They’re healthy under normal circumstances, but ordinary products like hand gel, toilet discs and vaporisers are proving dangerous for kids with curious tastebuds.
Queensland Health poison specialists say they are getting calls from worried parents whose children have consumed the contents of, or been exposed to, everyday household items.
“Most families are focused on ensuring their toddlers cannot get their hands on medications and chemicals, and rightly so,” Queensland Poisons Information Centre manager Carol Wylie said.
“However, many household products that may seem otherwise innocuous can also be harmful to the health of their children. They can’t be overlooked.
“We get at least one call a day from parents whose children have tried to consume gel discs in toilets. Many of these products contain cleaning agents that could make a child sick.
“We also regularly get calls about toddlers swallowing antiseptic hand gel, which are typically alcohol-based. Toddlers often pluck bottles of the gel out of handbags or off benches and they can become ill if they ingest the contents.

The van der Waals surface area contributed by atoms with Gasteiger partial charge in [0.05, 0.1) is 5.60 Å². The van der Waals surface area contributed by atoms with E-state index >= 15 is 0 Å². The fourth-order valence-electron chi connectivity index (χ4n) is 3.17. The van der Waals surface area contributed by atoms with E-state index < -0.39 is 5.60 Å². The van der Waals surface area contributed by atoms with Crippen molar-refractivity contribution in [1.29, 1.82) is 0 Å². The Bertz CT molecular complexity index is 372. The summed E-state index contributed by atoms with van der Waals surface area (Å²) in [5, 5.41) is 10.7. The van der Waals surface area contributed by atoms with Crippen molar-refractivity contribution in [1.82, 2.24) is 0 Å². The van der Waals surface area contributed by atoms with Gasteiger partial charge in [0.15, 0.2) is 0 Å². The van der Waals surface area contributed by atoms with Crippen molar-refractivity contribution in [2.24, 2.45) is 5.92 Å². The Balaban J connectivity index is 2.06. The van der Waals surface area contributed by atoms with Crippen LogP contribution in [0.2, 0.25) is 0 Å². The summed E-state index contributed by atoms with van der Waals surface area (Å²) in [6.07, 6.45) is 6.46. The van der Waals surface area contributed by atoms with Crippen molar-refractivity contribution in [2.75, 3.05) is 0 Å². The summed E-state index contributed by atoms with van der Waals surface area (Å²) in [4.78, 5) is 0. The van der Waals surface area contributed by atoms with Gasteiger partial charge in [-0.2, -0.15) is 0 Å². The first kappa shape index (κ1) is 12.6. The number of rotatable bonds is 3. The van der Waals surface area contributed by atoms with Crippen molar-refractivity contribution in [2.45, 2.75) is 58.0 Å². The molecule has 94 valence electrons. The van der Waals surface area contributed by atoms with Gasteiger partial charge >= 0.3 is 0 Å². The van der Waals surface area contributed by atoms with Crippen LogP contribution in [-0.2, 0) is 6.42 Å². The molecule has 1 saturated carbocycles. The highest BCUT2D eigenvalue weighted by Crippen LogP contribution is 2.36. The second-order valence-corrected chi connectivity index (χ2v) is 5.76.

“Dishwashing and laundry detergents can also be a problem.”
Ms Wylie said the fluid used in steam vaporisers, which are used to ease nasal congestion, also posed hazards for youngsters.
“In cooler months, parents will set up vaporisers in their children’s rooms to help them breathe easier and sleep better,” Ms Wylie said.
“Care should be taken to ensure they cannot get to these devices – not only can they cause burns but the liquids or oils used can cause illness if consumed, especially gastric issues. We get regular calls about children swallowing vaporiser fluids, often directly from the unit.”
Ms Wylie said people with small children should carefully check their home to ensure potentially harmful products and substances were out-of-reach, locked away or, if they were no longer needed, properly disposed of. Places where children regularly visited, such as grandparents’ homes, should also be checked.
Symptoms associated with exposure to items such as hand gels, toilet discs and vaporiser liquids varied but the signs to heed include: stomach upsets and vomiting; coughing; listlessness; changes in breathing or heart rates; and rash or itchy eyes;.
“The most important thing is for parents to remain calm and seek advice by calling the Poisons Information Centre on 13 11 26 if an exposure occurs or is suspected,” Ms Wylie said.
“You may be reassured the child is okay or advised to see medical assistance.”
The Poison Information Centre receives around 34,000 calls a year – an average of 95 a day – from people with concerns ranging from exposure to chemicals and consumption of medications to bee stings and animal bites. More than half of the patients are children.